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Say Yes to School Food For All

New campaign highlights public support for expansion of free school meals

Will you join the campaign and Say Yes to school food for all?

Can you imagine a school day with no books or desks? We can’t! Just like chairs, desks and bathrooms, we should give school food to every child. That’s why Hull Food Partnership has joined the Children’s Food Campaign and others to “Say Yes to School Food For All”, calling for universal free school meals from nursery to sixth form by 2030.

The new campaign highlights the breadth of public support in the UK for universal school food provision thanks to an interactive map launched on International School Meals Day, (9th March). A short film set at a local London school has also been released as part of the campaign as members of the public are invited to join in and add their name to the map.

We’re supporting this campaign, coordinated by the Children’s Food Campaign and supported by National Food Strategy author Henry Dimbleby and a number of organisations such as trade unions, charities, local authorities and more. The diverse and rapidly growing support for the idea of universal school meals across the UK will be evidenced by the list of names and organisations on the map, which will be delivered to Government later this year. Anyone can add their name, including individuals, organisations, schools, local councils, charities, businesses or parliamentarians across the political spectrum.

Currently universal school meal provision is only available to children up to age 7 and for children in families on specific benefits from year 3. However, the scheme is failing to reach more than 800,000 children living in poverty due to the eligibility threshold being too low, and hundreds of thousands of students are turning up to school hungry or with empty lunch boxes.
The campaign argues that children should not be means tested in the middle of the school day and that lunch and healthy food provision should be seen as an intrinsic part of the education system.

Healthy, nutritious food is critical for children’s concentration and learning at school. The campaign film draws a comparison with the provision of school chairs, desks and bathrooms, and imagines a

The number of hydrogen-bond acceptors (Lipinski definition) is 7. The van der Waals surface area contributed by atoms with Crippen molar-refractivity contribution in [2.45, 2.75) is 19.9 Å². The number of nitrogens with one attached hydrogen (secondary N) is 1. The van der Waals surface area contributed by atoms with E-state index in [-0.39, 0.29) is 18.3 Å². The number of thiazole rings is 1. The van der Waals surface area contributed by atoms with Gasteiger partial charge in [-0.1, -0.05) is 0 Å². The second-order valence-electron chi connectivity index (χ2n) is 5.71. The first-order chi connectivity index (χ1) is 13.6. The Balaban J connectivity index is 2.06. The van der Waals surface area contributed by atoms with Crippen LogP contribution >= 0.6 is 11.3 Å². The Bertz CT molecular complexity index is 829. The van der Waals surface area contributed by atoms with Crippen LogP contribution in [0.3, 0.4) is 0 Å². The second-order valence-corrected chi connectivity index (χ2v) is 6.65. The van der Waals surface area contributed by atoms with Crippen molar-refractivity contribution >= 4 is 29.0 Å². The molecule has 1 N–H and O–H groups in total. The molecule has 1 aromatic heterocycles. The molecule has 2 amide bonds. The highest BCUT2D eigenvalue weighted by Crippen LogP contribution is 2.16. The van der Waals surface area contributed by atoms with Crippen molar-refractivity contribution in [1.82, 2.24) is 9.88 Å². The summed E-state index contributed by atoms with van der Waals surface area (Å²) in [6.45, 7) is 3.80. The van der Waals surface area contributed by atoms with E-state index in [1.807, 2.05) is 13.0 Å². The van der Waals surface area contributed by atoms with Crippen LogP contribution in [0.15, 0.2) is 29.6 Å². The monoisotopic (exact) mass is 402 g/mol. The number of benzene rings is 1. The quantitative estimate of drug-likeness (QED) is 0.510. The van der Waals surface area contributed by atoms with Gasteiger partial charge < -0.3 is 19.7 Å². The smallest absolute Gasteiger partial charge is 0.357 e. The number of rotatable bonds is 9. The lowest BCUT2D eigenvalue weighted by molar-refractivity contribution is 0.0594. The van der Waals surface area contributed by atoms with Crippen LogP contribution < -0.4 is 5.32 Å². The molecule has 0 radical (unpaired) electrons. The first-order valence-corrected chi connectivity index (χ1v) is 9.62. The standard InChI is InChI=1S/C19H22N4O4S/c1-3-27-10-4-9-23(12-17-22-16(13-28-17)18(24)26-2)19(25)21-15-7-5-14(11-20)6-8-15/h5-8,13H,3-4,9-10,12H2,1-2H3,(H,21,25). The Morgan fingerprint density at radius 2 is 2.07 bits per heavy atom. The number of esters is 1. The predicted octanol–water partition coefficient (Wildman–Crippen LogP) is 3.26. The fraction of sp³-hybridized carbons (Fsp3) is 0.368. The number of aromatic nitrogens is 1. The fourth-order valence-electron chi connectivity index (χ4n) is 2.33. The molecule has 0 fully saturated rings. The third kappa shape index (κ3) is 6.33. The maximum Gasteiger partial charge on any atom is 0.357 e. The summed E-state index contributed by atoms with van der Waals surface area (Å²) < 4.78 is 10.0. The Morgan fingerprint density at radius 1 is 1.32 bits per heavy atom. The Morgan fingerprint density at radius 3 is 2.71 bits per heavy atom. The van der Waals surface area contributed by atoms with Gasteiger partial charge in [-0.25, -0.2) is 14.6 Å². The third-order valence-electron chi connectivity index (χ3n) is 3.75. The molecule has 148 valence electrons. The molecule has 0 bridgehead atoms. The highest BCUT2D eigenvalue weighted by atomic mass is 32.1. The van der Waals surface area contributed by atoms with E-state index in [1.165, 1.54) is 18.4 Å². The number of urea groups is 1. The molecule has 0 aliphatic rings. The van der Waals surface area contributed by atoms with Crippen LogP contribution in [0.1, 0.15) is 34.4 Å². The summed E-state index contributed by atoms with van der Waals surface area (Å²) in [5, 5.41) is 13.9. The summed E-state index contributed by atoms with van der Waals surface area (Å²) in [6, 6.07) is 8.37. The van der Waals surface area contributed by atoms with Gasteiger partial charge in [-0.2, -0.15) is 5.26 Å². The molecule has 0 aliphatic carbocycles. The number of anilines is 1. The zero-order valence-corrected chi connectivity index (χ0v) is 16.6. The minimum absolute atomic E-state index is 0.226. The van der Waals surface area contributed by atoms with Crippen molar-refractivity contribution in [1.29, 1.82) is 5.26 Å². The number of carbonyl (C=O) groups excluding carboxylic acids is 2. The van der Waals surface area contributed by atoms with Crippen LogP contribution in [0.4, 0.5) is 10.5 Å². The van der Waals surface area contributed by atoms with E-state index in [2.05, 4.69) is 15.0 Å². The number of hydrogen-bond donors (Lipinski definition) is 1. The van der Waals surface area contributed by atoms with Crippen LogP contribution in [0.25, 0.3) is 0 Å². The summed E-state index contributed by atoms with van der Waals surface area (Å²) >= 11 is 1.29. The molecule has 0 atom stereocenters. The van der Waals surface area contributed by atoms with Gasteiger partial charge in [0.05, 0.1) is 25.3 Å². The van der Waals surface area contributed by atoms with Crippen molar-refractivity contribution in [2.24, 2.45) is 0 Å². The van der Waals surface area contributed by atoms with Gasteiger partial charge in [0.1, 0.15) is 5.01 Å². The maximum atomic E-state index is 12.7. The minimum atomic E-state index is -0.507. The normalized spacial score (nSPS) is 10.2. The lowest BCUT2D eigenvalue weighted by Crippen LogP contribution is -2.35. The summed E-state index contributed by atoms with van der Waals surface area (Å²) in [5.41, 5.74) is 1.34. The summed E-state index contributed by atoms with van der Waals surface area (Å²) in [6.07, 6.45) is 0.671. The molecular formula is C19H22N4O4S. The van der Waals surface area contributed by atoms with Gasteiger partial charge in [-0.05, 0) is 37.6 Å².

day where these were also means-tested.

Barbara Crowther, Campaign Coordinator of the Children’s Food Campaign comments:
“We believe in an education system free at the point of access. We don’t means test children for pencils or desks, so why for food? We don’t means test adults or children when it comes to hospital and prison meals, so it’s perverse that we still insist on this for our children. Many other countries around the world have already realised this and now seeing huge benefits of healthy meals for all.
“A good, healthy education is the foundation of our nation’s future prosperity. Providing free school meals for all has been shown to improve educational learning, reduce levels of obesity and lead to long-term improved earnings and economic contribution. Recent economic analysis by PWC shows a return of £1.71 for every pound invested, and potential economic return of up to £100 billion over a 20 year period. It’s time to stop saying no to our nation’s children, and say yes instead to healthy school food for all.”

Jared Brading, Executive Headteacher, Federation of Sacred Heart & St Mary’s RC Primary Schools, Battersea, LB Wandsworth said:
“Hot, healthy school meals are so important to children and their families. We see the results of a quality lunch in the classroom: better fed children become better performing pupils. After the brilliant news that the Mayor of London will fund school meals for all children in London primary schools, it would be great to see this vital support extended further. This is why the children of Sacred Heart have starred in this film, because here we ‘Say Yes’ to school food for all.”

In Scotland, the government has committed to make school meals available to every primary school child, and this is already happening for children in Years P1-5 and being further extended this year. It has also promised to pilot universal meals in secondary schools.

In Wales, the government has also committed to make free school meals available to all primary school children over the next 3 years, starting with infants during 2022-23. Like England, a £7400 income threshold will still apply to secondary school pupils.

In Northern Ireland, there are no universal school meals. The family earnings threshold for eligibility
for free school meals is £14,000 (after tax, before benefits).

Free school meals will be offered to all primary school pupils across London for a year under plans by Mayor Sadiq Khan. The move will come into force from September 2023. On this Sadiq Khan has been quoted in The Guardian as saying that the move would “reduce the stigma that can be associated with being singled out as low-income” and boost take-up among families who needed the help most.

Will you join the campaign and Say Yes to school food for all?

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